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Attend the Johns Hopkins Biostatistics Center 20th Anniversary Showcase Dec 7


Highlighting 20 Years of Advancing Research and Practice at Johns Hopkins and Beyond The Johns Hopkins Biostatistics Center (JHBC) is hosting a showcase, Friday, December 7 beginning at 11:45 am in the Woods Basic Science Building. JHBC plans to share how they’ve collaborated to enhance the quality and efficiency of research and practice at JHMI. The showcase will feature 5 grand-rounds presentations with leading JHMI researchers and JHBC consultants demonstrating various statistical methods: design and analysis of multi-cohort survey data longitudinal data analysis in large observational studies analysis of complex hierarchically-structured data data management solutions multi-center clinical trials with unconventional … Continue reading

Study Affirms Challenges in Managing Severe Pain of Sickle Cell Disease


Findings underscore need to find alternatives and supplements to opioids, researchers say In a study tracking the severe crisis pain of sickle cell disease and its management in 73 adults over a period of a year, Johns Hopkins researchers found that even among those on high doses of daily at-home opioids, a persistent subset was more likely to seek emergency hospital care for crisis pain and was less likely to have the pain controlled by intensive treatment. The researchers say their findings, described in the September issue of the American Journal of Hematology, underscore the persistent difficulties, poor patient outcomes … Continue reading

Apply for the NCI SPRINT Program


        The National Cancer Institute (NCI)’s Speeding Research-tested INTerventions (SPRINT) program is designed to foster an innovation ecosystem for interventionists by providing real-world, hands-on training on how to transform innovations in cancer control into market-ready products and services. ELIGIBILITY NCI-funded investigators with either a currently active R01 grant (that is at least in year 2) or an R01 that was completed after January 1, 2014, are eligible to apply. The focus of the R01 grant must be on the design, testing, delivery, and/or implementation of an intervention or tool to advance cancer prevention and control. PROGRAM REQUIREMENTS … Continue reading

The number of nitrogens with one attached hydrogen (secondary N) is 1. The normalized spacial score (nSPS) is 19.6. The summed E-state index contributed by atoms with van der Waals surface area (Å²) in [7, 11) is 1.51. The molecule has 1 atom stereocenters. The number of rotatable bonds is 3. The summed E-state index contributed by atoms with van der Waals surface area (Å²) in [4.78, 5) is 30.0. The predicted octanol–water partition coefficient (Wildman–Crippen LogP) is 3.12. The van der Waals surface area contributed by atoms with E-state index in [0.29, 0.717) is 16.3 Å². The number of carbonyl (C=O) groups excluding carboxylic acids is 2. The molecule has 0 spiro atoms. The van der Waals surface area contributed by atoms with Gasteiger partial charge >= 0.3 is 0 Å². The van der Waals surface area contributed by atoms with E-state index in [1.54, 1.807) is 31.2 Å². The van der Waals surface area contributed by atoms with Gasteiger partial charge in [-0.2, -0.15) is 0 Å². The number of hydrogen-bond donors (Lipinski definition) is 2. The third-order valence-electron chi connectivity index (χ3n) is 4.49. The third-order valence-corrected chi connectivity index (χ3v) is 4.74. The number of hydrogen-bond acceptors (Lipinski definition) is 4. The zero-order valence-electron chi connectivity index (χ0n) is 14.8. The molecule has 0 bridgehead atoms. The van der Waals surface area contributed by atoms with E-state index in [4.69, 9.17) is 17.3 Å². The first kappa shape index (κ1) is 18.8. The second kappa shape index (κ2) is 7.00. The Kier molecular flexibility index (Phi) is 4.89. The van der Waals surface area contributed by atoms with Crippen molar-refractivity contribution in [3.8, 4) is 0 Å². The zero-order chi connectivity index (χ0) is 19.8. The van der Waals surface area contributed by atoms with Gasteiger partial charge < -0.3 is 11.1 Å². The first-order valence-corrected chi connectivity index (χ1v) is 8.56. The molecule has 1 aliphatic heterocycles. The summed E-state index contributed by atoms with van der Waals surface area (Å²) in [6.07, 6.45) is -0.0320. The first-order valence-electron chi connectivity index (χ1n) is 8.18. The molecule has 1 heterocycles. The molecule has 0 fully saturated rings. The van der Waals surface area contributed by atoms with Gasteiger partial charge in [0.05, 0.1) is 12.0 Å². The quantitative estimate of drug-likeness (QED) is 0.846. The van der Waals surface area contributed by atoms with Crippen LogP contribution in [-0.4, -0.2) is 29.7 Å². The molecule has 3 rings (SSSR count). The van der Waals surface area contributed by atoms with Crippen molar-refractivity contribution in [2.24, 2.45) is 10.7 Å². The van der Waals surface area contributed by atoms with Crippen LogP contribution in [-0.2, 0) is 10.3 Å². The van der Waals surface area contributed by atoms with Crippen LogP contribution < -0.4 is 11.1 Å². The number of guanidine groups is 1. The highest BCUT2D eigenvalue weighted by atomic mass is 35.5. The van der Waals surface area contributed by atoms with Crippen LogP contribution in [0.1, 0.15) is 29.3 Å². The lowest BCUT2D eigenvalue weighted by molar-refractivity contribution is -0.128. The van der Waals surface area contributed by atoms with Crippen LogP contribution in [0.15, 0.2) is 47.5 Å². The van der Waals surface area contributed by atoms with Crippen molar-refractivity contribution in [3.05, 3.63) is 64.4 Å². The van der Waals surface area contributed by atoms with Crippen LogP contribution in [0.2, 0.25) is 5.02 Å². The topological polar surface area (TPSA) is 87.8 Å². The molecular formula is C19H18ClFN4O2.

Researchers Advance Role of Circulating Tumor DNA to Detect Early Melanoma Growth


Researchers at the Johns Hopkins Kimmel Cancer Center say they have added to evidence that measuring and monitoring tumor DNA that naturally circulates in the blood of melanoma patients can not only reliably help reveal the early stages of cancer growth and spread but can also uncover new treatment options that tumor genetic analysis alone may not. “For some patients in our study, ctDNA (circulating tumor DNA) levels measured in a relatively simple blood test revealed tumor mutations that could be potentially targeted with current or new drugs that inhibit tumor growth mutations that are not revealed by genetic profiling … Continue reading

Dry Eye Syndrome Slows Reading Rate


Slow reading rate can significantly disrupt day to day tasks that require visual concentration for long periods of time. Johns Hopkins researchers report that chronic dry eye, a condition in which natural tears fail to adequately lubricate the eyes, can slow reading rate and significantly disrupt day to day tasks that require visual concentration for long periods of time. In a study of 186 adults, published online Nov. 15, in Optometry and Vision Science, dry eye specialists at Johns Hopkins Medicine say the condition can slow a person’s reading speed by as much as 10 percent and can make it … Continue reading

Decrease In Specific Gene ‘Silencing’ Molecules Linked with Pediatric Brain Cancer